If you’ve ever wanted to go beyond looking at outdoor light displays to see how others live — and decorate — indoors, then step out of the cold and into the decked halls of eight State College homes this weekend during the Holiday Home Tour.
Highlands neighborhood residents will have their trees trimmed when they open their doors Dec. 15 to benefit Park Forest Day Nursery, a tuition-free preschool for low-income families in Centre County.
Although Gloria Horst Rosenberger retired in May as the nursery’s director, the preschool is still close to her heart, and she hopes this festive peek into her neighbors’ homes will boost the school’s budget.
The preschool relies solely on donations from the community and funding from the Centre County United Way, so having a balanced budget is a “continuous concern,” Horst Rosenberger said.
But, more importantly, she said, “We need to raise awareness in this town that there are families that can’t afford to send their kids to preschool.”
The fundraising idea came to her while visiting her sister a few years ago in the Lancaster area, where she learned of a homes tour in New Holland. She called the organizer for guidance, then got busy calling her Highlands neighbors.
Now, two years later, she’s ready to open her own front door, too.
Horst Rosenberger and her husband, Jim Rosenberger, have decorated their 1931 stone home, at 464 E. Foster Ave., with art and collectibles from their travels abroad.
While living in Zimbabwe for two years, Horst Rosenberger said, she bought wood carvings from unemployed artisans who sold their work on the streets and in parking lots. She said the collection that now fills a small study in their home “just sort of happened” as much out of compassion for the artists as her appreciation for the art.
And, while on sabbatical in Leeds, England, what began as the purchase of a few souvenirs turned into a Father Christmas collection that continues to grow. Father Christmas figurines set a winter scene in the dining room; cheerful snowmen decorate a front room; and the living room fireplace is draped in garland with Christmas-colored accents and, of course, traditional stockings.
Decking the halls at Corrigan House, 446 E. Hamilton Ave., is a painstaking endeavor that takes homeowners Mitch Ballas and Randy Ammerman at least two weeks to complete.
Ballas said stringing the Christmas tree with lights takes eight to 10 hours because he individually wraps the branches of the 8-foot tree. With its candle lights and Christopher Radko ornaments, the tree is the centerpiece of the living room.
His attention to detail is evident throughout the house, which he and Ammerman have been renovating since they bought it in 1995.
The house was built in 1937, and its character and style have been maintained — from the refinished hardwood floors to the elegant staircase and the original windows that Ballas restored by removing them one by one and burning off decades of layered paint with a blowtorch.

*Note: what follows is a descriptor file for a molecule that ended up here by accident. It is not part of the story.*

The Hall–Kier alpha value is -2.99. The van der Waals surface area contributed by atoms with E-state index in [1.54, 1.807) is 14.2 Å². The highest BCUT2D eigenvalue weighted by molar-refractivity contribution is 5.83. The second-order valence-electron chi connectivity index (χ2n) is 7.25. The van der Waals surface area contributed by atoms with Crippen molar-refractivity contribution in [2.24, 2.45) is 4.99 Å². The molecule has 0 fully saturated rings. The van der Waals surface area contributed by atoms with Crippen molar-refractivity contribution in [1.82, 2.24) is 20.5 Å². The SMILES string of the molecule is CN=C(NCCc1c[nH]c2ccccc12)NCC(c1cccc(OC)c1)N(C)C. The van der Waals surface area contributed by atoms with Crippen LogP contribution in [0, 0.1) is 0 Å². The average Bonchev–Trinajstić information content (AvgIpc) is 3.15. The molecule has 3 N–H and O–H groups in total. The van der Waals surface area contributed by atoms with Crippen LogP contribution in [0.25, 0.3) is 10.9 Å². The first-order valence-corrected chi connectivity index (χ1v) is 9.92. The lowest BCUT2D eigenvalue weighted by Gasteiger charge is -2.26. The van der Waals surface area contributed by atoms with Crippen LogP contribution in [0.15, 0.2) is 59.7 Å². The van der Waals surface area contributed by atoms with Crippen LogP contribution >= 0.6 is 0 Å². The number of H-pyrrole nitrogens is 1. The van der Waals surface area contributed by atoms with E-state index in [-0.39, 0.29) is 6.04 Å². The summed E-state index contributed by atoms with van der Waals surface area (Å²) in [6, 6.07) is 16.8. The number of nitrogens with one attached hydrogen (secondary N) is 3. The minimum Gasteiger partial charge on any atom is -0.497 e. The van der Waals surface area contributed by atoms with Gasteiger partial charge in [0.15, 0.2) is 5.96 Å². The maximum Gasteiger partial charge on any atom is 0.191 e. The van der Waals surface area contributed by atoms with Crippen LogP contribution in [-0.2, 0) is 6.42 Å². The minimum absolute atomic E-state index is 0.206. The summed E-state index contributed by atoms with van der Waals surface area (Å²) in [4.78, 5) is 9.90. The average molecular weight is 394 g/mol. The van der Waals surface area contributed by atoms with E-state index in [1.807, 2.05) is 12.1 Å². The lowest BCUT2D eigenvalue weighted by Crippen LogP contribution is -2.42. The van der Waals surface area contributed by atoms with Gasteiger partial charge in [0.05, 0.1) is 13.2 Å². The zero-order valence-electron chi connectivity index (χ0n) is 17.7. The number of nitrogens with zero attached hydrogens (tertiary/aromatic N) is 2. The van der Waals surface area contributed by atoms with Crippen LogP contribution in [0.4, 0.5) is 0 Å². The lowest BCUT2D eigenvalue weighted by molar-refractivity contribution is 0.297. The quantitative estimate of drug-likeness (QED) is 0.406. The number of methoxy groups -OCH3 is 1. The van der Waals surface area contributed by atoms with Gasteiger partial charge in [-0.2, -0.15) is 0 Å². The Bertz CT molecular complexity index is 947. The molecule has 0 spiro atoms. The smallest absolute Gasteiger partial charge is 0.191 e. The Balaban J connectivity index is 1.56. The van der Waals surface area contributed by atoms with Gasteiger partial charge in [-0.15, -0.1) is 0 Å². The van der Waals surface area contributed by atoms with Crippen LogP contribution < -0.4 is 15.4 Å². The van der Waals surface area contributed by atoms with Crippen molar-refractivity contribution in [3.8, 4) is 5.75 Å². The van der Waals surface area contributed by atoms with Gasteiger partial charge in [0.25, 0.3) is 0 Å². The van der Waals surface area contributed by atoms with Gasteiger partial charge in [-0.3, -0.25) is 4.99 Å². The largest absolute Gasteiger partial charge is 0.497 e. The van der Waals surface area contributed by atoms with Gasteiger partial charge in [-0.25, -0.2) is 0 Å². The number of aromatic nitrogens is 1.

The kitchen has been completely remodeled but with traditional elements, such as hexagonal floor tiles, a tin ceiling, English wall tiles and stained glass.
In remodeling, “We wanted something warm and welcoming but not a museum; something that would stand the test of time,” Ballas said.
They achieved that with rich wood tones, custom cabinetry and a counter built from pew ends they found at a salvage store in Philadelphia and a thick, heavy door from a Baptist church in Milesburg, Ammerman’s hometown.
Wreaths and greenery, lights and candles, stockings and simple little touches inside and out make it feel like Christmas at Corrigan House.
But just a few blocks away, at 256 E. Irvin Ave., it’s beginning to look a lot like ... Hanukkah. Yes, the Festival of Lights is over, but that didn’t stop Helen Dempsey from putting out a call to friends interested in lending their menorahs to the home-tour cause.
Menorahs of all shapes, sizes and colors will grace the living and dining rooms for a different kind of seasonal setting.
Dempsey’s home, built in 1939, looks like a quaint cottage from the street, but beyond the front door is a bright, open space with hardwood floors and windows to a wooded backyard, deck and — in warmer weather — a stepped butterfly garden.
This is not a tour of only homes. Faith United Church of Christ, 300 E. College Ave., invites visitors to warm up, relax and enjoy the Christmas decorations in the sanctuary — and for more pragmatic purposes: restrooms and refreshments. And, at 2 p.m., the Celebration Ringers will give a hand bell performance at the church.
Over the years, small fundraisers have always been a part of the mix for the nonprofit Park Forest Day Nursery, said board member and fundraising director Cari Gustafson, who organized the event. But the home tour is the first attempt at something on a grander scale, and “100 percent of proceeds will go to the preschool budget,” Horst Rosenberger said.
Her hope, she said, is that if it’s successful, the tour will become a holiday-season tradition in other neighborhoods, such as Holmes-Foster, Lemont or in Park Forest.
“I think it would be lovely to continue this,” she said.